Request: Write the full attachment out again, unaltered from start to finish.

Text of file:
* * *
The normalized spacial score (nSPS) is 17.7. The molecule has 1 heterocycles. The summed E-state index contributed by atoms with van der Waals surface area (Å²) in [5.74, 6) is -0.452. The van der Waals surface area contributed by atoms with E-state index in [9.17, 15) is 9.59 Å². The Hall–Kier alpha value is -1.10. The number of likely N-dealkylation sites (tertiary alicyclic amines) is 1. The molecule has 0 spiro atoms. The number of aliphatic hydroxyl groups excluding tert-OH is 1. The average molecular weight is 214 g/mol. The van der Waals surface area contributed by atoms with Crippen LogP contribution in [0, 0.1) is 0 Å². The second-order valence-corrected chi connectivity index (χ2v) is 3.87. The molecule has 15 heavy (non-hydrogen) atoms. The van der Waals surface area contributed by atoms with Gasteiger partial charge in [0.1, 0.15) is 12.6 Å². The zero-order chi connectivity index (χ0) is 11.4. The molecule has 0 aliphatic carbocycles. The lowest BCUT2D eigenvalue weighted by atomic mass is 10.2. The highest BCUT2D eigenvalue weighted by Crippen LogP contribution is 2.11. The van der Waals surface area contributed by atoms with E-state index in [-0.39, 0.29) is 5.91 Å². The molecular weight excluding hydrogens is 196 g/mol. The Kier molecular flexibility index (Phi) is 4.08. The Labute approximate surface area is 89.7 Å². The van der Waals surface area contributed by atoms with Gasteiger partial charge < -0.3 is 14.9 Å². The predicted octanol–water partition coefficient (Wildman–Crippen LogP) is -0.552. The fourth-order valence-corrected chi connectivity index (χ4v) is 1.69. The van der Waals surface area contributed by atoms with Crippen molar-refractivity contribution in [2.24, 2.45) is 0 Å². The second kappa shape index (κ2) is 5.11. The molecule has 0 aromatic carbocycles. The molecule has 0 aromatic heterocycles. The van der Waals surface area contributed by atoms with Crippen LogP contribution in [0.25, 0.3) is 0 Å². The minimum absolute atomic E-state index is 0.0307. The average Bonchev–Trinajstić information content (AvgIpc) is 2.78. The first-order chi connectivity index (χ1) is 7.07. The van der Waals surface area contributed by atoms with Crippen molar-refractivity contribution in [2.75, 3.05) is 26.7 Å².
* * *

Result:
The normalized spacial score (nSPS) is 17.7. The molecule has 1 heterocycles. The summed E-state index contributed by atoms with van der Waals surface area (Å²) in [5.74, 6) is -0.452. The van der Waals surface area contributed by atoms with E-state index in [9.17, 15) is 9.59 Å². The Hall–Kier alpha value is -1.10. The number of likely N-dealkylation sites (tertiary alicyclic amines) is 1. The molecule has 0 spiro atoms. The number of aliphatic hydroxyl groups excluding tert-OH is 1. The average molecular weight is 214 g/mol. The van der Waals surface area contributed by atoms with Crippen LogP contribution in [0, 0.1) is 0 Å². The second-order valence-corrected chi connectivity index (χ2v) is 3.87. The molecule has 15 heavy (non-hydrogen) atoms. The van der Waals surface area contributed by atoms with Gasteiger partial charge in [0.1, 0.15) is 12.6 Å². The zero-order chi connectivity index (χ0) is 11.4. The molecule has 0 aliphatic carbocycles. The lowest BCUT2D eigenvalue weighted by atomic mass is 10.2. The highest BCUT2D eigenvalue weighted by Crippen LogP contribution is 2.11. The van der Waals surface area contributed by atoms with E-state index in [-0.39, 0.29) is 5.91 Å². The molecular weight excluding hydrogens is 196 g/mol. The Kier molecular flexibility index (Phi) is 4.08. The Labute approximate surface area is 89.7 Å². The van der Waals surface area contributed by atoms with Gasteiger partial charge < -0.3 is 14.9 Å². The predicted octanol–water partition coefficient (Wildman–Crippen LogP) is -0.552. The fourth-order valence-corrected chi connectivity index (χ4v) is 1.69. The van der Waals surface area contributed by atoms with Crippen molar-refractivity contribution in [2.24, 2.45) is 0 Å². The second kappa shape index (κ2) is 5.11. The molecule has 0 aromatic carbocycles. The molecule has 0 aromatic heterocycles. The van der Waals surface area contributed by atoms with Crippen LogP contribution in [0.25, 0.3) is 0 Å². The minimum absolute atomic E-state index is 0.0307. The average Bonchev–Trinajstić information content (AvgIpc) is 2.78. The first-order chi connectivity index (χ1) is 7.07. The van der Waals surface area contributed by atoms with Crippen molar-refractivity contribution in [2.75, 3.05) is 26.7 Å².